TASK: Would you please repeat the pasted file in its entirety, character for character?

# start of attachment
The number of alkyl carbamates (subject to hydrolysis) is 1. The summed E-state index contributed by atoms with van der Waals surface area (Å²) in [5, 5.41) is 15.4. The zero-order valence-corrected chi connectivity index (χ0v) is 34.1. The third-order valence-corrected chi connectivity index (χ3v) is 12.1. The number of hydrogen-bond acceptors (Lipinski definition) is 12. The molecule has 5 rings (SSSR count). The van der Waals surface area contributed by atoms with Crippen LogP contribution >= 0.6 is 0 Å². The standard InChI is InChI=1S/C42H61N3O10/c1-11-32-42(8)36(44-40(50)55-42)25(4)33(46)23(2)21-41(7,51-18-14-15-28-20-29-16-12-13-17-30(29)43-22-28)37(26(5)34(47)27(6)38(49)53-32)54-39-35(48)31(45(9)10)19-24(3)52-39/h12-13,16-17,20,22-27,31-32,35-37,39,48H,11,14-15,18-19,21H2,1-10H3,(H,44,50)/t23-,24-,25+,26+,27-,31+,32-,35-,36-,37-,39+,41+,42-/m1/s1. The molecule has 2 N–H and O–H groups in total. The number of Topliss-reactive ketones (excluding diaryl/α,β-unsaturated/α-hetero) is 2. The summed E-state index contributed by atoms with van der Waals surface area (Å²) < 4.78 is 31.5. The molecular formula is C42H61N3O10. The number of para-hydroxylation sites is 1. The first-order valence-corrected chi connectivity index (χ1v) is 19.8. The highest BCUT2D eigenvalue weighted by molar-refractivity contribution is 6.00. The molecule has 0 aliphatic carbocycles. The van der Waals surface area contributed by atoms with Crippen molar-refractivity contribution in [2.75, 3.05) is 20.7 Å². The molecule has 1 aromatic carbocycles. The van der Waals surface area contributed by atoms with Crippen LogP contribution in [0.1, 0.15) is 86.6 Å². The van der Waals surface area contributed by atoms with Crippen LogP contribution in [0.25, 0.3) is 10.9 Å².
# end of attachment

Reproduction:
The number of alkyl carbamates (subject to hydrolysis) is 1. The summed E-state index contributed by atoms with van der Waals surface area (Å²) in [5, 5.41) is 15.4. The zero-order valence-corrected chi connectivity index (χ0v) is 34.1. The third-order valence-corrected chi connectivity index (χ3v) is 12.1. The number of hydrogen-bond acceptors (Lipinski definition) is 12. The molecule has 5 rings (SSSR count). The van der Waals surface area contributed by atoms with Crippen LogP contribution >= 0.6 is 0 Å². The standard InChI is InChI=1S/C42H61N3O10/c1-11-32-42(8)36(44-40(50)55-42)25(4)33(46)23(2)21-41(7,51-18-14-15-28-20-29-16-12-13-17-30(29)43-22-28)37(26(5)34(47)27(6)38(49)53-32)54-39-35(48)31(45(9)10)19-24(3)52-39/h12-13,16-17,20,22-27,31-32,35-37,39,48H,11,14-15,18-19,21H2,1-10H3,(H,44,50)/t23-,24-,25+,26+,27-,31+,32-,35-,36-,37-,39+,41+,42-/m1/s1. The molecule has 2 N–H and O–H groups in total. The number of Topliss-reactive ketones (excluding diaryl/α,β-unsaturated/α-hetero) is 2. The summed E-state index contributed by atoms with van der Waals surface area (Å²) < 4.78 is 31.5. The molecular formula is C42H61N3O10. The number of para-hydroxylation sites is 1. The first-order valence-corrected chi connectivity index (χ1v) is 19.8. The highest BCUT2D eigenvalue weighted by molar-refractivity contribution is 6.00. The molecule has 0 aliphatic carbocycles. The van der Waals surface area contributed by atoms with Crippen molar-refractivity contribution in [2.75, 3.05) is 20.7 Å². The molecule has 1 aromatic carbocycles. The van der Waals surface area contributed by atoms with Crippen LogP contribution in [0.1, 0.15) is 86.6 Å². The van der Waals surface area contributed by atoms with Crippen LogP contribution in [0.25, 0.3) is 10.9 Å².